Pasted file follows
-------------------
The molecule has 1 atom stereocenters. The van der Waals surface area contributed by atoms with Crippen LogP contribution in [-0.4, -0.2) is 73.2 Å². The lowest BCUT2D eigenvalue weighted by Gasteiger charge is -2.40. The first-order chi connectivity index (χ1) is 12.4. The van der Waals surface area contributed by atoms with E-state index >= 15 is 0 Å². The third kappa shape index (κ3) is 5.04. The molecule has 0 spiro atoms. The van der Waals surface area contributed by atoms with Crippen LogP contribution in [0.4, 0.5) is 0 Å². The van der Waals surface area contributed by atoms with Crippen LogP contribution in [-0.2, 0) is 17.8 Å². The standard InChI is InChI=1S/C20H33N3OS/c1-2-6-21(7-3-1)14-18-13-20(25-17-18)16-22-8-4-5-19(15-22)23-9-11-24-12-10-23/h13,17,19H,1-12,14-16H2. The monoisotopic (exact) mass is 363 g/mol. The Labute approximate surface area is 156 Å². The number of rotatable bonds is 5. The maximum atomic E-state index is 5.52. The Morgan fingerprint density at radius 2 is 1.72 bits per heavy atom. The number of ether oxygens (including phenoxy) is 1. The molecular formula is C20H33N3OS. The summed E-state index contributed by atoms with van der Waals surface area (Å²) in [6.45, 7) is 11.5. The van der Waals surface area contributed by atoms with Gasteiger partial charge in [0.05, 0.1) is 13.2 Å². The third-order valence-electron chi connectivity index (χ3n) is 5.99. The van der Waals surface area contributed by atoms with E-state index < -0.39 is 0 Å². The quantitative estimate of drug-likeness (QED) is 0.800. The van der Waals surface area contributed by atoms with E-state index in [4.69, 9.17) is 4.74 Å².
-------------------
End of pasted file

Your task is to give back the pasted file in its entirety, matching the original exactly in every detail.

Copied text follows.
The molecule has 1 atom stereocenters. The van der Waals surface area contributed by atoms with Crippen LogP contribution in [-0.4, -0.2) is 73.2 Å². The lowest BCUT2D eigenvalue weighted by Gasteiger charge is -2.40. The first-order chi connectivity index (χ1) is 12.4. The van der Waals surface area contributed by atoms with E-state index >= 15 is 0 Å². The third kappa shape index (κ3) is 5.04. The molecule has 0 spiro atoms. The van der Waals surface area contributed by atoms with Crippen LogP contribution in [0.4, 0.5) is 0 Å². The van der Waals surface area contributed by atoms with Crippen LogP contribution in [-0.2, 0) is 17.8 Å². The standard InChI is InChI=1S/C20H33N3OS/c1-2-6-21(7-3-1)14-18-13-20(25-17-18)16-22-8-4-5-19(15-22)23-9-11-24-12-10-23/h13,17,19H,1-12,14-16H2. The monoisotopic (exact) mass is 363 g/mol. The Labute approximate surface area is 156 Å². The number of rotatable bonds is 5. The maximum atomic E-state index is 5.52. The Morgan fingerprint density at radius 2 is 1.72 bits per heavy atom. The number of ether oxygens (including phenoxy) is 1. The molecular formula is C20H33N3OS. The summed E-state index contributed by atoms with van der Waals surface area (Å²) in [6.45, 7) is 11.5. The van der Waals surface area contributed by atoms with Gasteiger partial charge in [0.05, 0.1) is 13.2 Å². The third-order valence-electron chi connectivity index (χ3n) is 5.99. The van der Waals surface area contributed by atoms with E-state index < -0.39 is 0 Å². The quantitative estimate of drug-likeness (QED) is 0.800. The van der Waals surface area contributed by atoms with E-state index in [4.69, 9.17) is 4.74 Å².